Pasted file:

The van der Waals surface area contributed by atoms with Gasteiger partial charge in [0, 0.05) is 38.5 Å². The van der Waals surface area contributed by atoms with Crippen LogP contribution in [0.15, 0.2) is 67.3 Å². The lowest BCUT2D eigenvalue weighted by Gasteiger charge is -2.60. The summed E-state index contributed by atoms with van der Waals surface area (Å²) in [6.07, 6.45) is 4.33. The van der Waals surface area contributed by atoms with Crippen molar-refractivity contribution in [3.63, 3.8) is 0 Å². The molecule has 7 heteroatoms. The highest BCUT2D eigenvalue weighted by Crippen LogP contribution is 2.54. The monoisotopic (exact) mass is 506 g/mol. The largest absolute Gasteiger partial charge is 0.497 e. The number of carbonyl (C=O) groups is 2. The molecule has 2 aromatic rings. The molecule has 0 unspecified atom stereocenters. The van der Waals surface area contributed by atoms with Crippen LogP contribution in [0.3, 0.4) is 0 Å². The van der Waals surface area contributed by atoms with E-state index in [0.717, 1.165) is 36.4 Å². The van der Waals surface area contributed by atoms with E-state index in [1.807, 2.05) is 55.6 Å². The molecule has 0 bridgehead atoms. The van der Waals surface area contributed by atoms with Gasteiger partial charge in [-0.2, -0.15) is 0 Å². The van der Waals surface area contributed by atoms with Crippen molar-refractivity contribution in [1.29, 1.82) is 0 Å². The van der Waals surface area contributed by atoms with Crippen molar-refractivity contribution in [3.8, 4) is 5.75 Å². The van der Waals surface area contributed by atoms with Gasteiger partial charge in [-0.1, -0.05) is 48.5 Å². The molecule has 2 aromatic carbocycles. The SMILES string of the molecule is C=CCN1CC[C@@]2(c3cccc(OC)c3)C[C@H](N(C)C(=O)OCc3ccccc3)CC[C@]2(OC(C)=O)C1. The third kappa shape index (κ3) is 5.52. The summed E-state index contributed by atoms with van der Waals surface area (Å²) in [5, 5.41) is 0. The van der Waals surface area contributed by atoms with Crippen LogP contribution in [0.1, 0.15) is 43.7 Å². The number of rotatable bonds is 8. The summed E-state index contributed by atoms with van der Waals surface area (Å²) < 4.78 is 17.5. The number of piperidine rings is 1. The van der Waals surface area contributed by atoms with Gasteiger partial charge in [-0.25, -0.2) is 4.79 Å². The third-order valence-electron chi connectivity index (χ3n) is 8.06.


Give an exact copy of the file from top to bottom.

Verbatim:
The van der Waals surface area contributed by atoms with Gasteiger partial charge in [0, 0.05) is 38.5 Å². The van der Waals surface area contributed by atoms with Crippen LogP contribution in [0.15, 0.2) is 67.3 Å². The lowest BCUT2D eigenvalue weighted by Gasteiger charge is -2.60. The summed E-state index contributed by atoms with van der Waals surface area (Å²) in [6.07, 6.45) is 4.33. The van der Waals surface area contributed by atoms with Crippen molar-refractivity contribution in [3.63, 3.8) is 0 Å². The molecule has 7 heteroatoms. The highest BCUT2D eigenvalue weighted by Crippen LogP contribution is 2.54. The monoisotopic (exact) mass is 506 g/mol. The largest absolute Gasteiger partial charge is 0.497 e. The number of carbonyl (C=O) groups is 2. The molecule has 2 aromatic rings. The molecule has 0 unspecified atom stereocenters. The van der Waals surface area contributed by atoms with Crippen LogP contribution in [0.3, 0.4) is 0 Å². The van der Waals surface area contributed by atoms with E-state index in [0.717, 1.165) is 36.4 Å². The van der Waals surface area contributed by atoms with E-state index in [1.807, 2.05) is 55.6 Å². The molecule has 0 bridgehead atoms. The van der Waals surface area contributed by atoms with Gasteiger partial charge in [-0.2, -0.15) is 0 Å². The van der Waals surface area contributed by atoms with Crippen molar-refractivity contribution in [1.29, 1.82) is 0 Å². The van der Waals surface area contributed by atoms with Crippen molar-refractivity contribution in [3.8, 4) is 5.75 Å². The van der Waals surface area contributed by atoms with Gasteiger partial charge in [-0.1, -0.05) is 48.5 Å². The molecule has 2 aromatic carbocycles. The SMILES string of the molecule is C=CCN1CC[C@@]2(c3cccc(OC)c3)C[C@H](N(C)C(=O)OCc3ccccc3)CC[C@]2(OC(C)=O)C1. The third kappa shape index (κ3) is 5.52. The summed E-state index contributed by atoms with van der Waals surface area (Å²) in [5, 5.41) is 0. The van der Waals surface area contributed by atoms with Crippen LogP contribution in [0.1, 0.15) is 43.7 Å². The number of rotatable bonds is 8. The summed E-state index contributed by atoms with van der Waals surface area (Å²) < 4.78 is 17.5. The number of piperidine rings is 1. The van der Waals surface area contributed by atoms with Gasteiger partial charge in [-0.25, -0.2) is 4.79 Å². The third-order valence-electron chi connectivity index (χ3n) is 8.06.